(2nd LD) N. Korea says detained US citizen apologizes
SEOUL, Nov. 30 (Yonhap) -- North Korea said Saturday that a U.S. citizen detained for more than a month has apologized for "hostile acts" against the state and alleged crimes he committed during the 1950-53 Korean War.
The North's state media released video and photos showing Merrill Newman, a 85-year-old veteran of the Korean War from Palo Alto in northern California, reading his alleged apology.
"During the Korean War, I have been guilty of a long list of indelible crimes against DPRK government," Newman said.
The DPRK refers to the Democratic People's Republic of Korea, the North's full name.
Newman then asked for forgiveness, saying that "If I go back to USA, I will tell the true features of the DPRK and the life the Korean people are leading."
According to the North's Korean Central News Agency (KCNA) report monitored in Seoul, Newman "committed hostile acts against the DPRK after entering the country under the guise of a tourist."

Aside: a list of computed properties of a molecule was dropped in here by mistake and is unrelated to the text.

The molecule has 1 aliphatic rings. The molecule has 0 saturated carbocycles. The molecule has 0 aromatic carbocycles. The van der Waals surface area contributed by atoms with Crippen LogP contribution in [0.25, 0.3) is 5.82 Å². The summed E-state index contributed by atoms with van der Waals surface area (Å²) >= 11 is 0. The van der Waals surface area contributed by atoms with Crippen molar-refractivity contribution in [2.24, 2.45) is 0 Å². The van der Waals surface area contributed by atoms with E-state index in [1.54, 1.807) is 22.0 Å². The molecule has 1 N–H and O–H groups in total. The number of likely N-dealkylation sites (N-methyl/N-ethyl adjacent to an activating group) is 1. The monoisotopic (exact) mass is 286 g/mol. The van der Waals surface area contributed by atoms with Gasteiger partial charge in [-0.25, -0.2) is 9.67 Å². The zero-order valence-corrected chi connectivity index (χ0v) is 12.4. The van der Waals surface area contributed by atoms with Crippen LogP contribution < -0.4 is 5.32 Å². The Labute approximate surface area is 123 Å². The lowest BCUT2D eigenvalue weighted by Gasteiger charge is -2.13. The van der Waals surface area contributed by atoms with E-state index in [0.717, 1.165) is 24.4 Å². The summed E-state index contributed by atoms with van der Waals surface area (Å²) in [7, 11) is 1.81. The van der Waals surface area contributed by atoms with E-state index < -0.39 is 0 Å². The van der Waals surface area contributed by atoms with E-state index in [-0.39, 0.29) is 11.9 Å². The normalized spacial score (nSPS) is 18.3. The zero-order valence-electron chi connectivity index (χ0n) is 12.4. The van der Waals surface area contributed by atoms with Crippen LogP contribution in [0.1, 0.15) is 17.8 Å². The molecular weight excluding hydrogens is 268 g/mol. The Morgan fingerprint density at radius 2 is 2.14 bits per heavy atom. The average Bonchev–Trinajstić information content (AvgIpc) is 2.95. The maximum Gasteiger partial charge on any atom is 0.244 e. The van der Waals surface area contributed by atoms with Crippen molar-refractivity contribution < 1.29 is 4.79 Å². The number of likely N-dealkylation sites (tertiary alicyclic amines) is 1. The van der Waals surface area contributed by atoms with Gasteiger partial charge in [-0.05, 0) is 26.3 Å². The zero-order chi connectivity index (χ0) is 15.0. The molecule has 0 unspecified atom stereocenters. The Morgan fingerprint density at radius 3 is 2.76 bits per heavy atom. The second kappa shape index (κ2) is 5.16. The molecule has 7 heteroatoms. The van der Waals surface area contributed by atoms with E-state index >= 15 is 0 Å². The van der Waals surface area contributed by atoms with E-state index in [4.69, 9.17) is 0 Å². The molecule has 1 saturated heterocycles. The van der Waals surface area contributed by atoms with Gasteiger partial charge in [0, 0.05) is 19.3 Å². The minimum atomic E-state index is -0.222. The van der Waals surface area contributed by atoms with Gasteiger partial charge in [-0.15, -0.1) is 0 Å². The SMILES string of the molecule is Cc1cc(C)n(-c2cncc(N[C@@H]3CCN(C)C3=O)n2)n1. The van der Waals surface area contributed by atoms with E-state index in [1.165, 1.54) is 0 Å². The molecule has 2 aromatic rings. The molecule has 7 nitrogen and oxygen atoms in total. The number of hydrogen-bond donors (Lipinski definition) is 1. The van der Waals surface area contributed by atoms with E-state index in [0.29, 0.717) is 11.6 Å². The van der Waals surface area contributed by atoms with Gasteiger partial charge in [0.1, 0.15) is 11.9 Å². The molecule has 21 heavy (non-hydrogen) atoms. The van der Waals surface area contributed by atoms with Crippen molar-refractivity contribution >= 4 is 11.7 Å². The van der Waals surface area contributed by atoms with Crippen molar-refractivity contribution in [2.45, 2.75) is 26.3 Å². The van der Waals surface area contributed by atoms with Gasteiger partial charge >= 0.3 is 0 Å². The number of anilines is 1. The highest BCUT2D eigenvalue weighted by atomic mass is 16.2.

The elderly war veteran allegedly attempted to meet with any surviving soldiers he had trained during the Korean War to fight North Korea, and brought an e-book criticizing North Korea, the KCNA said.
Newman "masterminded espionage and subversive activities against the DPRK and in this course he was involved in the killings of service personnel of the Korean People's Army and innocent civilians," it said.
Experts say that North Korea issued the apology in an apparent attempt to take steps to negotiate Newman's release.
Newman, a retired financial executive who served three years during the Korean War and currently suffers from heart disease, was taken off a plane on Oct. 26 by North Korean authorities. He visited the reclusive country on a tourist visa.
The U.S. government has not formally confirmed whether Newman is the second U.S. citizen currently detained in the North. Kenneth Bae, a 40-year-old Korean-American man, has been detained there for more than a year.
However, U.S. Secretary of State John Kerry said Thursday that North Korea keeps making "very disturbing choices," apparently referring to Newman's detention.
In 2009, the North detained two U.S. female journalists, Laura Ling and Euna Lee, both of whom were released to former President Bill Clinton.